Stationary cartridge seal problems

Stationary cartridge seals. How to solve the problem of seal movement 11-10

Everyone agrees that cartridge seals are the only way to go. The good news about cartridges includes:

  • The installation is much quicker than conventional seals that have to be set screwed to the shaft.
  • There is little chance to damage the lapped seal faces during the assembly process.
  • No prints are needed at assembly. There is nothing to measure. The cartridge makes it automatic.
  • With a cartridge seal you can adjust impellers to compensate for the inital setting, thermal growth and impeller wear.

But then there is the bad news, and in this instance the bad news is “really bad”!

In another paper I discussed the advantages of using stationary seals and you will recall that their advantage rested upon the seal designer’s ability to position the rotating face perpendicular or square to the shaft.

As long as the rotating face is square, or perpendicular to the rotating shaft there will be no “back and forth” axial movement of the stationary face.

Please take a look at the following sketch. Here you can see that the rotating face is positioned square to the shaft because of the clamping arrangement of the rotating face. The clamp is manufactured on a mandrel and the faces are machined perpendicular to the mandrel, making them in turn, perpendicular to the rotating shaft.

If the rotating face had been set screwed to the shaft it would have “cocked” the rotating face relative to the shaft. This would cause the stationary face to move “back and forth” twice per revolution of the shaft, causing the same problems we experience with the rotating version of a mechanical seal.

The seal movement problem starts when we try to put this rotating face on a cartridge sleeve. Take a look at the next line drawing:

The drawing is exaggerated to emphasize the point. As you tighten the sleeve set screws to the shaft the sleeve will “cock or tilt” and, although the rotating face stays square to the sleeve, it is no longer square to the rotating shaft. This will cause the stationary seal to act like a rotating seal and you lose all of the advantages you gained with a stationary design.

  • The spring loaded stationary face will move back and forth axially twice per shaft revolution.
  • Any solids in the fluid could lodge in the sliding components of the seal and open the lapped faces.
  • The moving elastomer will frett and damage the stationary face depending upon the amount of movement and the seal materials involved.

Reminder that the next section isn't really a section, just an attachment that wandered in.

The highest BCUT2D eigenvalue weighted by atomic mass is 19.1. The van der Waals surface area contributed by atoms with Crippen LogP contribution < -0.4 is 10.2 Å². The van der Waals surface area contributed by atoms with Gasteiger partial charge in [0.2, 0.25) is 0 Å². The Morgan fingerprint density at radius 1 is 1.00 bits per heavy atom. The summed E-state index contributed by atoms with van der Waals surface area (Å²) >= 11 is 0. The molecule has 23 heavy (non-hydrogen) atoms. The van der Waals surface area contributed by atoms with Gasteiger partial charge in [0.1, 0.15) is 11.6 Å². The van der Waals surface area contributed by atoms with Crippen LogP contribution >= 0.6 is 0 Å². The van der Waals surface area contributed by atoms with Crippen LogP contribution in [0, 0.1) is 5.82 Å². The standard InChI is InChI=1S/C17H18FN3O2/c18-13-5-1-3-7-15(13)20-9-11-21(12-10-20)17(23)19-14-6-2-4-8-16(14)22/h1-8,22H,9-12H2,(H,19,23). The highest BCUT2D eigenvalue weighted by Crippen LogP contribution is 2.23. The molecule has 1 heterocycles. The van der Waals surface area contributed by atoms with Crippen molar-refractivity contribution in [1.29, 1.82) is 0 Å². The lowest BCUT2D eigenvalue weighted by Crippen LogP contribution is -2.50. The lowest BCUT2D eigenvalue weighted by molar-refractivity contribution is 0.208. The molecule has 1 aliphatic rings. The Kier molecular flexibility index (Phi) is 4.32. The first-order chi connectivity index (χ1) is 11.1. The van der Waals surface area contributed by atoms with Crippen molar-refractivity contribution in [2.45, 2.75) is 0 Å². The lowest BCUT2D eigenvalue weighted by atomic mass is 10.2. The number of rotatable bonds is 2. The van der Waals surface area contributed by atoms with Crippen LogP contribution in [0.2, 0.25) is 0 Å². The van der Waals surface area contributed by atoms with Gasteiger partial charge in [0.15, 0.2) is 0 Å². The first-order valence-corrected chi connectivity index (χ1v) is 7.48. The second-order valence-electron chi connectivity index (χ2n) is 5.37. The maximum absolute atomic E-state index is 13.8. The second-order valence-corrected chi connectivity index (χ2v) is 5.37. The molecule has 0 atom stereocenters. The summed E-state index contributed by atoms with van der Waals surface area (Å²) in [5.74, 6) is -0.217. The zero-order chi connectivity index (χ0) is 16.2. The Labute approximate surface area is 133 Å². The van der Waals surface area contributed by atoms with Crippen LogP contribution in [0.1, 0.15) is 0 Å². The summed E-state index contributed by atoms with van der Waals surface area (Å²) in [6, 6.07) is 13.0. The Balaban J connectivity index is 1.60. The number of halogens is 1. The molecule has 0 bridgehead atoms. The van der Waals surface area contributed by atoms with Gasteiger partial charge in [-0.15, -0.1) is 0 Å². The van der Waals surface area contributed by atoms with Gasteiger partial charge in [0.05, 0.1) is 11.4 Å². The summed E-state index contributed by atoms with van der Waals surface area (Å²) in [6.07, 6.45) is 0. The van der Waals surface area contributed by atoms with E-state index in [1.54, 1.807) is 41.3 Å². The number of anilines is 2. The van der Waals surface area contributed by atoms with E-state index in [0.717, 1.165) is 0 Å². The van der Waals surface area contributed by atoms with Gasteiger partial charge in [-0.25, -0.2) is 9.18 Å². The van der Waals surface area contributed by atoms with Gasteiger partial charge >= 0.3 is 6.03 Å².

If we look at the detail of the stationary face on the cocked sleeve we will see:

There are at least four ways to solve this “tilting” problem and prevent the “back and forth” axial movement described above:

1. The A.P.I. (American Petroleum Institute) recommends a tight tolerance fit between the pump shaft and the seal sleeve to prevent the sleeve from cocking when the set screws are tightened.

2. The next line drawing describes a design where both the stationary and rotating faces are spring loaded. In this design you are running a rotating seal against a stationary seal.

3. The following sketch describes the double O-ring method for keeping the rotating face square to the shaft.

4. The next drawing describes a three point contact similar to what you would find on a three jaw chuck used on a lathe or drill press. This arrangement is called a “cloverleaf” design by one of the major seal manufacturers.

  • Three set screws positioned at 120 degrees apart, deform the sleeve to the shaft outside diameter to insure squareness of the rotating face.
  • An additional three set screws go through the sleeve and lock the sleeve to the shaft. These set screws are positioned 120 degrees apart and are located between the set screws that are centering the sleeve to the shaft.

Now that you know at least four techniques to position the rotating seal face square to the shaft, the question becomes which of any of them is the best?

#1 The A.P.I. (American Petroleum Institute) version:

  • The tight tolerances required to get the slip fit are expensive.
  • There is wide variance in the tolerance used on the outside diameter of conventional pump shafts. If you adopted this method to get “squareness” you would have to rework or replace many of your existing shafts or shaft sleeves.
  • Close fitting shaft sleeves are difficult to remove. The necessary heating and banging will almost guarantee a bearing replacement along with the new seal.

#2 Two spring loading both faces:

  • Centrifugal force is working for you. The higher the centrifugal force the stiffer the system.
  • The centering of both faces is critical. If the hydraulic balance lines are not exact the faces could cock. This is a difficult problem to over come.
  • Building two spring loaded faces is expensive. You are actually running a stationary seal against a rotating seal

#3 The double O-ring system:

  • This design requires a lot of axial space. When ever possible you will want to get the seal faces as close as possible to the pump’s inside or radial bearing.

#4 The three point contact method:

  • At this writing this is the lowest cost of the four solutions.
  • This design takes a very short axial length, making the cartridge assembly no longer than a conventional cartridge design.
  • Replacing the seal components is low cost and easy with this design.

The cartridge mounted stationary seal doesn’t make any sense unless you are using one of the above solutions, or some other comparable design that corrects the problem of “cocking or tilting” the rotating seal face.

If you are approached by a seal salesman with some other method to insure squareness, have them attach their design to a shaft and measure the squareness with a dial indicator. It will either be square or it will not, you can tell quickly.



  • On February 18, 2018